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Members of Celebrated Paris Piano Trio to Play Reunion Concert

Régis Pasquier, violin; Roland Pidoux, cello; Bruno Pasquier, viola.
Régis Pasquier, violin; Roland Pidoux, cello; Bruno Pasquier, viola.

by Nat Frothingham

The first concert of the 15th season of the Capital City Concerts series will be a musical reunion of sorts. “From Paris with Love,” as the event is billed,  is set for Saturday, October 18, at 7:30 p.m., at the Unitarian Church in Montpelier.

The program’s title suggests the warm affection that will welcome back to Montpelier two original members of the Paris Piano Trio: violinist Régis Pasquier and cellist Roland Pidoux, who have performed in the concert series numerous times in the past. Pasquier and Pidoux will be joined by a third French musician, violist Bruno Pasquier, brother of Régis. All three are or have been professors at the Paris Conservatory.

Talking excitedly about the Parisians’ return, CCC artistic director Karen Kevra said, “In the 15-year history of Capital City Concerts, no ensemble has been more beloved and regularly sold out than the Paris Piano Trio. … When the group ceased touring the United States, five years ago, we all mourned their loss in the Capital City Concerts [event] line-up.”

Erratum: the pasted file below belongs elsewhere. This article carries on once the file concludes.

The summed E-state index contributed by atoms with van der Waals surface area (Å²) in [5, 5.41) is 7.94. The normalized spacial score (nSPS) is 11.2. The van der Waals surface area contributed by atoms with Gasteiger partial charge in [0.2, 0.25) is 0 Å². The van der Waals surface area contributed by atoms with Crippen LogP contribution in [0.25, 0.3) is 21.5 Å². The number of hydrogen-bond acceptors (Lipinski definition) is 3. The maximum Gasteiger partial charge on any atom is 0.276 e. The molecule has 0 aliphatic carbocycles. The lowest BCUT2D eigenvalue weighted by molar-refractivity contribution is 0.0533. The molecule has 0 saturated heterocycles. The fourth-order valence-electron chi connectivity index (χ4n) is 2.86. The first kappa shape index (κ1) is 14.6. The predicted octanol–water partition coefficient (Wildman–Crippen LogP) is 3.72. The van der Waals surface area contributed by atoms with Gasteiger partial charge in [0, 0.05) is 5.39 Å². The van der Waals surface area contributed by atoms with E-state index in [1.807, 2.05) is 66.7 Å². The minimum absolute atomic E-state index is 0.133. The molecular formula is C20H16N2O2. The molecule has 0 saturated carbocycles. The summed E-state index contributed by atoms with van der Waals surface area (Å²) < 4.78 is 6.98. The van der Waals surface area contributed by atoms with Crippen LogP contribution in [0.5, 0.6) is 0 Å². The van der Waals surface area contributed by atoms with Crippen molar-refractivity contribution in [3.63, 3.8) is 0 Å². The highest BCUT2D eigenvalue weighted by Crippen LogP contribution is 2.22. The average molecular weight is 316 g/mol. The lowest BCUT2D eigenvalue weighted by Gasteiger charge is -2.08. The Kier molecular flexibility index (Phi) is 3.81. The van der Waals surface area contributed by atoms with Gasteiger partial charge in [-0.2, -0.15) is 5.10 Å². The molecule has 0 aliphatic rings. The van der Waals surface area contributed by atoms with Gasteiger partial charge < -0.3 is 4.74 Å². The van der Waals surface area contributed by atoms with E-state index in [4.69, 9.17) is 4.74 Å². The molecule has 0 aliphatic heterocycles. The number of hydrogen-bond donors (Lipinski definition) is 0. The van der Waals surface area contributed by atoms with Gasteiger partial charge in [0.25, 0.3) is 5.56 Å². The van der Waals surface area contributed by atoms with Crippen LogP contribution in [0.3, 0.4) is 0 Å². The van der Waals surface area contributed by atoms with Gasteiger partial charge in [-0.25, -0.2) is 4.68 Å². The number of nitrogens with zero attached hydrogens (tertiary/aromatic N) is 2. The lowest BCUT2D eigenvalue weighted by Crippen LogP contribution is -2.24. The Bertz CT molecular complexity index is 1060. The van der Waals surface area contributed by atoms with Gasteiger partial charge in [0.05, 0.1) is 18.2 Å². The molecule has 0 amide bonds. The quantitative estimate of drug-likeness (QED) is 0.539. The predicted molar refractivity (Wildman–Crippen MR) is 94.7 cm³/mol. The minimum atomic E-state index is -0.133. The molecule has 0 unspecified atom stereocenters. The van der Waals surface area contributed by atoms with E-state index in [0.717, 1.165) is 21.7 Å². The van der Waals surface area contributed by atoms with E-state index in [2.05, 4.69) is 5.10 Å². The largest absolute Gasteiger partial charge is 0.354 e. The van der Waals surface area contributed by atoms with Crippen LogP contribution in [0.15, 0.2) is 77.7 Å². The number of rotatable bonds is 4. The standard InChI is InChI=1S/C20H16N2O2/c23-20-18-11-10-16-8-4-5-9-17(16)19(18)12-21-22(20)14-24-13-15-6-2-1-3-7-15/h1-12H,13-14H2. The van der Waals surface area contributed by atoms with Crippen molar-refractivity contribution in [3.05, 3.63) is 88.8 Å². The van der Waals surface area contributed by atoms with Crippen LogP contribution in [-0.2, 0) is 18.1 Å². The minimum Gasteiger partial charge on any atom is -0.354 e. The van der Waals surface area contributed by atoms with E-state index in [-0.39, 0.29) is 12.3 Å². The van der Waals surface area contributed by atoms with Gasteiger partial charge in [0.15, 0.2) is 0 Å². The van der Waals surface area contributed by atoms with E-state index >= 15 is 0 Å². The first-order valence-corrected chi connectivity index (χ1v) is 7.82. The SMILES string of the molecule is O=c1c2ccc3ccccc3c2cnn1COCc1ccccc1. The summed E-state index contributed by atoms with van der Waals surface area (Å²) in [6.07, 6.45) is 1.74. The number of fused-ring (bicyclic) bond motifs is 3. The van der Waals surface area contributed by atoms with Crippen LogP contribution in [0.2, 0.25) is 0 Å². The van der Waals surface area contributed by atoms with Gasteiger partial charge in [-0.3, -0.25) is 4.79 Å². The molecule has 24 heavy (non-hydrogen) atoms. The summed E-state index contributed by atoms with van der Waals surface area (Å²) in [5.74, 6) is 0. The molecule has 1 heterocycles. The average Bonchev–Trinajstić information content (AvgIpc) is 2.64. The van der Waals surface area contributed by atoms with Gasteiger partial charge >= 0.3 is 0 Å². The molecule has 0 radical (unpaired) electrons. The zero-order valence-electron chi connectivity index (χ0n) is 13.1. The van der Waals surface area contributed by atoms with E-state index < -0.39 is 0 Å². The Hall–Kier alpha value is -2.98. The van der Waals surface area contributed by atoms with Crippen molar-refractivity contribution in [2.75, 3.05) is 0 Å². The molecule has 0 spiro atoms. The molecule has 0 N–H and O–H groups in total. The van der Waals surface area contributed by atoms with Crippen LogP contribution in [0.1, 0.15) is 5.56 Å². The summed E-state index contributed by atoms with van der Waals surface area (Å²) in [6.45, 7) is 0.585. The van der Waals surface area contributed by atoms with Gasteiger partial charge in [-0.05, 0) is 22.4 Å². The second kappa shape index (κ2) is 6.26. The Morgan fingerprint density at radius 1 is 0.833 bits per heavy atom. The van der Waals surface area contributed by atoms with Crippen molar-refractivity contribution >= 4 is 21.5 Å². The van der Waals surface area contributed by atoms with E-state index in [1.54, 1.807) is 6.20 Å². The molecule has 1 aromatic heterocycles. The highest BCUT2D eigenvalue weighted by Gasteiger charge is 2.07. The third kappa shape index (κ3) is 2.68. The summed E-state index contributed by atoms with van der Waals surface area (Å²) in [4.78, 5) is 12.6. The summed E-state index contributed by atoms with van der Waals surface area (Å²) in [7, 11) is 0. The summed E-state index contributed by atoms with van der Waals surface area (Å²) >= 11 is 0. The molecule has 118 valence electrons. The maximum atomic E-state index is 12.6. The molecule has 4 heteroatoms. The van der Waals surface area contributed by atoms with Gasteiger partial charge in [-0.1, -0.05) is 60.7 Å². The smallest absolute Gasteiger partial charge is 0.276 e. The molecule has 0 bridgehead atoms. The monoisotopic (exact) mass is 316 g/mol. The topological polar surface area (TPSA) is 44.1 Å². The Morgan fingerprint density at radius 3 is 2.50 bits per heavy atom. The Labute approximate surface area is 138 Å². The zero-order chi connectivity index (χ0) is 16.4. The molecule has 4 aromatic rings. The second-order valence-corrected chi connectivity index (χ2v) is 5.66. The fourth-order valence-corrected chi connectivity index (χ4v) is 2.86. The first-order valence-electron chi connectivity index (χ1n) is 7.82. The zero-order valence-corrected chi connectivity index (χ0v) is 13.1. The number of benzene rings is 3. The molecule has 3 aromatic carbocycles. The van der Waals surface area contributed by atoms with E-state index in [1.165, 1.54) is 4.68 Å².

Joining the three string players in the quartet will be American keyboard artist David Kaplan. Kaplan has studied with such distinguished mentors as Claude Frank, Alfred Brendel, Richard Goode, and Emanuel Ax, and has been praised by the Boston Globe for his “grace and fire” and by The New York Times for his “striking imagination and creativity.”

The October 18 program will consist of three chamber music works: the Mozart piano quartet in G minor, K. 478; the Beethoven piano trio in G Major, Opus 9, No. 1; and the piano quartet in G minor by French composer Gabriel Fauré.

In a phone conversation with The Bridge, Kevra characterized the Mozart work as “a quartet with both variety and emotional depth.” She described the Fauré quartet as “remarkable French romantic music.” During his career Fauré wrote only two piano quartets. Kevra remembered hearing both of them played in Montpelier 12 years ago. “They completely blew me away,” she said.

Talking about the Paris Trio playing Fauré, she said, “These guys are French. And they [understand Fauré] like no one else. They have it in their blood.  Fauré taught at the Paris Conservatory, like these guys do. There’s a direct bloodline there. These are three of the best string players in the world [playing] completely accessible music.”

The Beethoven trio, while one of the Bonn master’s first published works, nevertheless demonstrates the conviction and muscular energy that the young composer would bring to fruition in his later chamber works.